There’s really very little to be said for trying to carry on a conversation (online or otherwise) with people who have nothing but an instrumental view of conversation as a means to their own anti-pluralistic or illiberal ends, who concern-troll every debate in the hopes of getting someone to take the bait.
This seems very close to me to saying, "You can't argue with most people," who succumb to the kinds of problems described here. I'm reading Bryan Caplan's The Myth of the Rational Voter right now, and it's a wonderful book on many levels—most notably for what he calls the voters' preference for irrationality, which is often a form of ignorance. As Caplan points out, the cost to the voter for irrationality is zero, since one vote effectively never alters an election (he develops the basic ideas much more, including fairly sophisticated descriptions of what rationality and irrationality look like).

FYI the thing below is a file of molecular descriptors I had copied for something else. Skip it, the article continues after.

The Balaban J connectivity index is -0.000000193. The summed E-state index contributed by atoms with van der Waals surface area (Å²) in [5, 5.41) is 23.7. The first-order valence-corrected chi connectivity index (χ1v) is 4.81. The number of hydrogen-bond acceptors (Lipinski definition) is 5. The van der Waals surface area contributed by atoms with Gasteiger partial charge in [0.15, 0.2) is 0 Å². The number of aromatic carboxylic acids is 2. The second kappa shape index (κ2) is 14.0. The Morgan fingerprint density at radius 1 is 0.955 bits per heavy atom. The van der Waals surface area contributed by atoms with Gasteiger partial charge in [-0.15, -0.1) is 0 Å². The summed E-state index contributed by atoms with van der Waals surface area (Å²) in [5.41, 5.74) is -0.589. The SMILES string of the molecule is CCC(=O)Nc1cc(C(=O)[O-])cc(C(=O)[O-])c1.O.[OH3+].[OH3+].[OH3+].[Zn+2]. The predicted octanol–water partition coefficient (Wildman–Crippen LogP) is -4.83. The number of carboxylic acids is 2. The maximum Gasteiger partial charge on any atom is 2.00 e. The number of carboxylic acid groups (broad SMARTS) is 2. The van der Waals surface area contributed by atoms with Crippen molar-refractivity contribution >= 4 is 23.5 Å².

In any event, you can see where this is going: most bloggers have no cost to the vitriol; they have no cost if they're wrong; and they have no immediate cost to their ideological blinders. In this respect they're not like journalists, who can be fired if they're wrong or make gross misrepresentations (unless they work for Fox News), or academics, who will be professionally embarrassed if they have tenure or fired if they don't.
This framework translates well to the Internet. It's also an issue that's been on my mind since I wrote "Trolls, comments, and Slashdot: Thoughts on the response to Avatar," which deals with the trolling tendency and, perhaps worse in some ways, the thoughtless tendency. This can be fought in part through deliberate culture, as Paul Graham does at Hacker News, but even then the fight is a) difficult and b) makes a site more like a garden that needs constant tending. This latter issue, by the way, is why I moderate both the blogs I contribute to, especially Grant Writing Confidential, which attracts a fair number of commenters who don't actually understand grant writing.